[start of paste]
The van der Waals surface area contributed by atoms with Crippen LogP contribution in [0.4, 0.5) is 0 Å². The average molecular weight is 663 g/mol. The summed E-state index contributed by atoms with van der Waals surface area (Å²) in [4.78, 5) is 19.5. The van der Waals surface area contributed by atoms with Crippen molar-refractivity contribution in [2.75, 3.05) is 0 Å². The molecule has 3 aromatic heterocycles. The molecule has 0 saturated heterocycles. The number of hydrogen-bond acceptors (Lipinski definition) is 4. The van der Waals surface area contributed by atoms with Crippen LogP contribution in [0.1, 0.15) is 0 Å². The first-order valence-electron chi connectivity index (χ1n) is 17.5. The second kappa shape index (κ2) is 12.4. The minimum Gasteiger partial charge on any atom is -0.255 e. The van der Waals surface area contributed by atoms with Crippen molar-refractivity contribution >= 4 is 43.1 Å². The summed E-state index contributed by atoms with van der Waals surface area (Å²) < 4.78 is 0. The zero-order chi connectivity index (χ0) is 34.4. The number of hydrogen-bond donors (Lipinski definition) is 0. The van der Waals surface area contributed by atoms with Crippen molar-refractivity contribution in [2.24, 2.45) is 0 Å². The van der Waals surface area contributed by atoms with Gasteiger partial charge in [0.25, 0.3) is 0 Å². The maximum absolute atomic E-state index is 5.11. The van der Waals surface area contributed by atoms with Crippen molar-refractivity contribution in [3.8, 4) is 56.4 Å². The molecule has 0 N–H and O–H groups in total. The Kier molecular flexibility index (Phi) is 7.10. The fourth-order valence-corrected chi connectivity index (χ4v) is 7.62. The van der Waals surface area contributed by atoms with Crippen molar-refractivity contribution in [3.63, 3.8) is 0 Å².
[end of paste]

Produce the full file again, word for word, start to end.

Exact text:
The van der Waals surface area contributed by atoms with Crippen LogP contribution in [0.4, 0.5) is 0 Å². The average molecular weight is 663 g/mol. The summed E-state index contributed by atoms with van der Waals surface area (Å²) in [4.78, 5) is 19.5. The van der Waals surface area contributed by atoms with Crippen molar-refractivity contribution in [2.75, 3.05) is 0 Å². The molecule has 3 aromatic heterocycles. The molecule has 0 saturated heterocycles. The number of hydrogen-bond acceptors (Lipinski definition) is 4. The van der Waals surface area contributed by atoms with Crippen LogP contribution in [0.1, 0.15) is 0 Å². The first-order valence-electron chi connectivity index (χ1n) is 17.5. The second kappa shape index (κ2) is 12.4. The minimum Gasteiger partial charge on any atom is -0.255 e. The van der Waals surface area contributed by atoms with Crippen molar-refractivity contribution >= 4 is 43.1 Å². The summed E-state index contributed by atoms with van der Waals surface area (Å²) < 4.78 is 0. The zero-order chi connectivity index (χ0) is 34.4. The number of hydrogen-bond donors (Lipinski definition) is 0. The van der Waals surface area contributed by atoms with Crippen molar-refractivity contribution in [2.24, 2.45) is 0 Å². The van der Waals surface area contributed by atoms with Gasteiger partial charge in [0.25, 0.3) is 0 Å². The maximum absolute atomic E-state index is 5.11. The van der Waals surface area contributed by atoms with Crippen molar-refractivity contribution in [3.8, 4) is 56.4 Å². The molecule has 0 N–H and O–H groups in total. The Kier molecular flexibility index (Phi) is 7.10. The fourth-order valence-corrected chi connectivity index (χ4v) is 7.62. The van der Waals surface area contributed by atoms with Crippen molar-refractivity contribution in [3.63, 3.8) is 0 Å².